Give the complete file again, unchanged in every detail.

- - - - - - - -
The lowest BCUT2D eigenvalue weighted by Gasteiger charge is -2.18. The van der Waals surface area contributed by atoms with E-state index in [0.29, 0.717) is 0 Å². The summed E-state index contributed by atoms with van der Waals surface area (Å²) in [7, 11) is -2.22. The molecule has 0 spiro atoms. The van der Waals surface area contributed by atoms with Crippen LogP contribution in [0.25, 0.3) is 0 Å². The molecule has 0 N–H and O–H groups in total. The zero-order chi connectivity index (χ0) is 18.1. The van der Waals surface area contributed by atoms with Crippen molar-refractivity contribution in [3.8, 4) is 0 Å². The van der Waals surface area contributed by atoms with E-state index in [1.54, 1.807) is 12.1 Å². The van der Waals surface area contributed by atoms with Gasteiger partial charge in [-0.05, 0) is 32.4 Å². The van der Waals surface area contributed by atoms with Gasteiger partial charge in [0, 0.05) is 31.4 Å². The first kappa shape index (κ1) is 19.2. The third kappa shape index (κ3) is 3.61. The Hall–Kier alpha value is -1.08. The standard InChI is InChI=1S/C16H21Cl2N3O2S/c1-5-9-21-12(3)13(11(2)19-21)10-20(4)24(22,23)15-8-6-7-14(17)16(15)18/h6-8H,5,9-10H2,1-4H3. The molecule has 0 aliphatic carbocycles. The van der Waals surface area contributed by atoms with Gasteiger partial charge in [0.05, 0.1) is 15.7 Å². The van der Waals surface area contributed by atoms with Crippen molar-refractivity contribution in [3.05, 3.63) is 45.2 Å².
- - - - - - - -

The lowest BCUT2D eigenvalue weighted by Gasteiger charge is -2.18. The van der Waals surface area contributed by atoms with E-state index in [0.29, 0.717) is 0 Å². The summed E-state index contributed by atoms with van der Waals surface area (Å²) in [7, 11) is -2.22. The molecule has 0 spiro atoms. The van der Waals surface area contributed by atoms with Crippen LogP contribution in [0.25, 0.3) is 0 Å². The molecule has 0 N–H and O–H groups in total. The zero-order chi connectivity index (χ0) is 18.1. The van der Waals surface area contributed by atoms with Crippen molar-refractivity contribution in [3.8, 4) is 0 Å². The van der Waals surface area contributed by atoms with E-state index in [1.54, 1.807) is 12.1 Å². The van der Waals surface area contributed by atoms with Gasteiger partial charge in [-0.05, 0) is 32.4 Å². The van der Waals surface area contributed by atoms with Gasteiger partial charge in [0, 0.05) is 31.4 Å². The first kappa shape index (κ1) is 19.2. The third kappa shape index (κ3) is 3.61. The Hall–Kier alpha value is -1.08. The standard InChI is InChI=1S/C16H21Cl2N3O2S/c1-5-9-21-12(3)13(11(2)19-21)10-20(4)24(22,23)15-8-6-7-14(17)16(15)18/h6-8H,5,9-10H2,1-4H3. The molecule has 0 aliphatic carbocycles. The van der Waals surface area contributed by atoms with Gasteiger partial charge in [0.05, 0.1) is 15.7 Å². The van der Waals surface area contributed by atoms with Crippen molar-refractivity contribution in [3.05, 3.63) is 45.2 Å².